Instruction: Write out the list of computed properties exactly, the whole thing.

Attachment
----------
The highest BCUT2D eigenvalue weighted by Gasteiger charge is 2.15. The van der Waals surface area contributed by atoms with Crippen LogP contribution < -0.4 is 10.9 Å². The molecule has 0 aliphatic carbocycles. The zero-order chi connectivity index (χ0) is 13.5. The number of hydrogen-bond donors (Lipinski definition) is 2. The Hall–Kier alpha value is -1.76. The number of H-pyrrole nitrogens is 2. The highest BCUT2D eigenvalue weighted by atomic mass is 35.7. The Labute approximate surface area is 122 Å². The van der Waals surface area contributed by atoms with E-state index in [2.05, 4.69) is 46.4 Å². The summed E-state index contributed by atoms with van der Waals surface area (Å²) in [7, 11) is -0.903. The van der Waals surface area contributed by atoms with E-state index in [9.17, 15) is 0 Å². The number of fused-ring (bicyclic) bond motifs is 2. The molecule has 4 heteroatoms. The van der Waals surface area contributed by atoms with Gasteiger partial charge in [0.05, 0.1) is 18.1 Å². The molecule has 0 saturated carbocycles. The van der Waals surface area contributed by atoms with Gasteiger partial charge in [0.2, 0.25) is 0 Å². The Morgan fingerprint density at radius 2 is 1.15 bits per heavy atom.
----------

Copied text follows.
The highest BCUT2D eigenvalue weighted by Gasteiger charge is 2.15. The van der Waals surface area contributed by atoms with Crippen LogP contribution < -0.4 is 10.9 Å². The molecule has 0 aliphatic carbocycles. The zero-order chi connectivity index (χ0) is 13.5. The number of hydrogen-bond donors (Lipinski definition) is 2. The Hall–Kier alpha value is -1.76. The number of H-pyrrole nitrogens is 2. The highest BCUT2D eigenvalue weighted by atomic mass is 35.7. The Labute approximate surface area is 122 Å². The van der Waals surface area contributed by atoms with E-state index in [2.05, 4.69) is 46.4 Å². The summed E-state index contributed by atoms with van der Waals surface area (Å²) in [7, 11) is -0.903. The van der Waals surface area contributed by atoms with E-state index in [9.17, 15) is 0 Å². The number of fused-ring (bicyclic) bond motifs is 2. The molecule has 4 heteroatoms. The van der Waals surface area contributed by atoms with Gasteiger partial charge in [0.05, 0.1) is 18.1 Å². The molecule has 0 saturated carbocycles. The van der Waals surface area contributed by atoms with Gasteiger partial charge in [0.2, 0.25) is 0 Å². The Morgan fingerprint density at radius 2 is 1.15 bits per heavy atom.